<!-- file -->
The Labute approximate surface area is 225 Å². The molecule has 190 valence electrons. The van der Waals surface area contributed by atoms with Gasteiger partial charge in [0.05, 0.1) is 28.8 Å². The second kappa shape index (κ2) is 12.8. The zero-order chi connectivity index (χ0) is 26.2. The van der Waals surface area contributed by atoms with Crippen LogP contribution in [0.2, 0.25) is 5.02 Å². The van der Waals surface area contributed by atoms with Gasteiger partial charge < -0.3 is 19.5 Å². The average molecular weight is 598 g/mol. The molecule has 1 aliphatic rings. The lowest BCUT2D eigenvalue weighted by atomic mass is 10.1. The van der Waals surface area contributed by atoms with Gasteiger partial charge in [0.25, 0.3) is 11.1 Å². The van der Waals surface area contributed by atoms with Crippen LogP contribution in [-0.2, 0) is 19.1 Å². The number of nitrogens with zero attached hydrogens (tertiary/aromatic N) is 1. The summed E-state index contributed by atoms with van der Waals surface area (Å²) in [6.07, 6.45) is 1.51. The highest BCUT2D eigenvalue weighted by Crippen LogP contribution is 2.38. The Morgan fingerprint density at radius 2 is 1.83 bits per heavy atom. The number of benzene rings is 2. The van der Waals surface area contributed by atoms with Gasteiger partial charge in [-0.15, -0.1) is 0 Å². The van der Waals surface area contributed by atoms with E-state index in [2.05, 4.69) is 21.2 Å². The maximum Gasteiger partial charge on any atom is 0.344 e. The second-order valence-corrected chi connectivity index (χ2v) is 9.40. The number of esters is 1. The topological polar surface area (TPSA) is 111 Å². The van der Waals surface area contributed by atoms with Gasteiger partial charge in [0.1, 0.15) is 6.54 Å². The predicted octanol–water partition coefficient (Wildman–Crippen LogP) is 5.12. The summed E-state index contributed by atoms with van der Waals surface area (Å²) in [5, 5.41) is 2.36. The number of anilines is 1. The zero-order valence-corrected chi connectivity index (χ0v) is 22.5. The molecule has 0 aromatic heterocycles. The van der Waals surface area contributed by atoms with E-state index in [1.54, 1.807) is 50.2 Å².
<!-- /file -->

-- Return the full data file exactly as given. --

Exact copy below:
The Labute approximate surface area is 225 Å². The molecule has 190 valence electrons. The van der Waals surface area contributed by atoms with Gasteiger partial charge in [0.05, 0.1) is 28.8 Å². The second kappa shape index (κ2) is 12.8. The zero-order chi connectivity index (χ0) is 26.2. The van der Waals surface area contributed by atoms with Crippen LogP contribution in [0.2, 0.25) is 5.02 Å². The van der Waals surface area contributed by atoms with Gasteiger partial charge < -0.3 is 19.5 Å². The average molecular weight is 598 g/mol. The molecule has 1 aliphatic rings. The lowest BCUT2D eigenvalue weighted by atomic mass is 10.1. The van der Waals surface area contributed by atoms with Gasteiger partial charge in [0.25, 0.3) is 11.1 Å². The van der Waals surface area contributed by atoms with Crippen LogP contribution in [-0.2, 0) is 19.1 Å². The number of nitrogens with zero attached hydrogens (tertiary/aromatic N) is 1. The summed E-state index contributed by atoms with van der Waals surface area (Å²) in [6.07, 6.45) is 1.51. The highest BCUT2D eigenvalue weighted by Crippen LogP contribution is 2.38. The Morgan fingerprint density at radius 2 is 1.83 bits per heavy atom. The number of benzene rings is 2. The van der Waals surface area contributed by atoms with Gasteiger partial charge in [-0.15, -0.1) is 0 Å². The van der Waals surface area contributed by atoms with E-state index in [2.05, 4.69) is 21.2 Å². The maximum Gasteiger partial charge on any atom is 0.344 e. The second-order valence-corrected chi connectivity index (χ2v) is 9.40. The number of esters is 1. The topological polar surface area (TPSA) is 111 Å². The van der Waals surface area contributed by atoms with Gasteiger partial charge in [0.1, 0.15) is 6.54 Å². The predicted octanol–water partition coefficient (Wildman–Crippen LogP) is 5.12. The summed E-state index contributed by atoms with van der Waals surface area (Å²) in [5, 5.41) is 2.36. The number of anilines is 1. The zero-order valence-corrected chi connectivity index (χ0v) is 22.5. The molecule has 0 aromatic heterocycles. The van der Waals surface area contributed by atoms with E-state index in [1.54, 1.807) is 50.2 Å².